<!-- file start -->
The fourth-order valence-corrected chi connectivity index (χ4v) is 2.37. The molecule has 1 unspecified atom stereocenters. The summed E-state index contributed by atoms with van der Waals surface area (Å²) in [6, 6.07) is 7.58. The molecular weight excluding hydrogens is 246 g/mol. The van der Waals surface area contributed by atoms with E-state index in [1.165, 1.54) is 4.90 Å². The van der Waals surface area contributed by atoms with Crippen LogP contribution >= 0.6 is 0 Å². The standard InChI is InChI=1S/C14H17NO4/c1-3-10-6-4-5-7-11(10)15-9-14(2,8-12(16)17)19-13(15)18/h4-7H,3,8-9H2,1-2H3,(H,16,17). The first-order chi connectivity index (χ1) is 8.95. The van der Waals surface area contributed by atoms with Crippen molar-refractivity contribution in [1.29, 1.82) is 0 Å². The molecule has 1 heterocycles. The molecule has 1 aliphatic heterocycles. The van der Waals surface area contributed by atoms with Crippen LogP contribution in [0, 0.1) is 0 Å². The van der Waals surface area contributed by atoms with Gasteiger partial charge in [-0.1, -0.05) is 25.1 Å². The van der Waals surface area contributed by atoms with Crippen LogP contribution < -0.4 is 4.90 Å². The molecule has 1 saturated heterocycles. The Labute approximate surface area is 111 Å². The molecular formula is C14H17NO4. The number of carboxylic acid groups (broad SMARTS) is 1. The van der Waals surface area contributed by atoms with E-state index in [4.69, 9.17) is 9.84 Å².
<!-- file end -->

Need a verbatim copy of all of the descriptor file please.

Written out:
The fourth-order valence-corrected chi connectivity index (χ4v) is 2.37. The molecule has 1 unspecified atom stereocenters. The summed E-state index contributed by atoms with van der Waals surface area (Å²) in [6, 6.07) is 7.58. The molecular weight excluding hydrogens is 246 g/mol. The van der Waals surface area contributed by atoms with E-state index in [1.165, 1.54) is 4.90 Å². The van der Waals surface area contributed by atoms with Crippen LogP contribution >= 0.6 is 0 Å². The standard InChI is InChI=1S/C14H17NO4/c1-3-10-6-4-5-7-11(10)15-9-14(2,8-12(16)17)19-13(15)18/h4-7H,3,8-9H2,1-2H3,(H,16,17). The first-order chi connectivity index (χ1) is 8.95. The van der Waals surface area contributed by atoms with Crippen molar-refractivity contribution in [1.29, 1.82) is 0 Å². The molecule has 1 heterocycles. The molecule has 1 aliphatic heterocycles. The van der Waals surface area contributed by atoms with Crippen LogP contribution in [0, 0.1) is 0 Å². The van der Waals surface area contributed by atoms with Gasteiger partial charge in [-0.1, -0.05) is 25.1 Å². The van der Waals surface area contributed by atoms with Crippen LogP contribution < -0.4 is 4.90 Å². The molecule has 1 saturated heterocycles. The Labute approximate surface area is 111 Å². The molecular formula is C14H17NO4. The number of carboxylic acid groups (broad SMARTS) is 1. The van der Waals surface area contributed by atoms with E-state index in [4.69, 9.17) is 9.84 Å².